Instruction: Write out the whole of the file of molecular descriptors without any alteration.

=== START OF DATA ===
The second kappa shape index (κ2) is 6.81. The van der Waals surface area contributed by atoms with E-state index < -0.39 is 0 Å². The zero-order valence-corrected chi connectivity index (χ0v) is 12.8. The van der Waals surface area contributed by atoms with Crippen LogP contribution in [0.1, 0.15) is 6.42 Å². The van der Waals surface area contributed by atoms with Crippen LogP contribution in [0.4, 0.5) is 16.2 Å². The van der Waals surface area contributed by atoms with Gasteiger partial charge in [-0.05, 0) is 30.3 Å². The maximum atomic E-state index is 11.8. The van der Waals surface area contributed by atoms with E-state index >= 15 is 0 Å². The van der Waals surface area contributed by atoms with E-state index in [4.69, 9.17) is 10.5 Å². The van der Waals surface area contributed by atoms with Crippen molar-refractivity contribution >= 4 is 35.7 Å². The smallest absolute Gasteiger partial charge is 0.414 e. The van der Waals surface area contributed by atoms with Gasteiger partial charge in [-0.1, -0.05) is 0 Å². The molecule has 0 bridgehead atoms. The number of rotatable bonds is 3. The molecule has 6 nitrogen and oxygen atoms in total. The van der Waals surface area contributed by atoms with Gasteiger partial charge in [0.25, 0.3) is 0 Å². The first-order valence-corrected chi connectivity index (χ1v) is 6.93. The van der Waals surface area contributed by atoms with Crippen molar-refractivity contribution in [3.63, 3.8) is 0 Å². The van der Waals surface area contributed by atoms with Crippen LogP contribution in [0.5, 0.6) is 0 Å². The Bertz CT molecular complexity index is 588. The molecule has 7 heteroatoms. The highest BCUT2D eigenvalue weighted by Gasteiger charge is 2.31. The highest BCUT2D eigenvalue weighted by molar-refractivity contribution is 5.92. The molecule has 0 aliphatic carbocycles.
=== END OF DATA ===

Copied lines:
The second kappa shape index (κ2) is 6.81. The van der Waals surface area contributed by atoms with E-state index < -0.39 is 0 Å². The zero-order valence-corrected chi connectivity index (χ0v) is 12.8. The van der Waals surface area contributed by atoms with Crippen LogP contribution in [0.1, 0.15) is 6.42 Å². The van der Waals surface area contributed by atoms with Crippen LogP contribution in [0.4, 0.5) is 16.2 Å². The van der Waals surface area contributed by atoms with Gasteiger partial charge in [-0.05, 0) is 30.3 Å². The maximum atomic E-state index is 11.8. The van der Waals surface area contributed by atoms with E-state index >= 15 is 0 Å². The van der Waals surface area contributed by atoms with E-state index in [4.69, 9.17) is 10.5 Å². The van der Waals surface area contributed by atoms with Crippen molar-refractivity contribution >= 4 is 35.7 Å². The smallest absolute Gasteiger partial charge is 0.414 e. The van der Waals surface area contributed by atoms with Gasteiger partial charge in [-0.1, -0.05) is 0 Å². The molecule has 0 bridgehead atoms. The number of rotatable bonds is 3. The molecule has 6 nitrogen and oxygen atoms in total. The van der Waals surface area contributed by atoms with Gasteiger partial charge in [0.25, 0.3) is 0 Å². The first-order valence-corrected chi connectivity index (χ1v) is 6.93. The van der Waals surface area contributed by atoms with Crippen molar-refractivity contribution in [3.63, 3.8) is 0 Å². The van der Waals surface area contributed by atoms with Crippen LogP contribution in [0.5, 0.6) is 0 Å². The Bertz CT molecular complexity index is 588. The molecule has 7 heteroatoms. The highest BCUT2D eigenvalue weighted by Gasteiger charge is 2.31. The highest BCUT2D eigenvalue weighted by molar-refractivity contribution is 5.92. The molecule has 0 aliphatic carbocycles.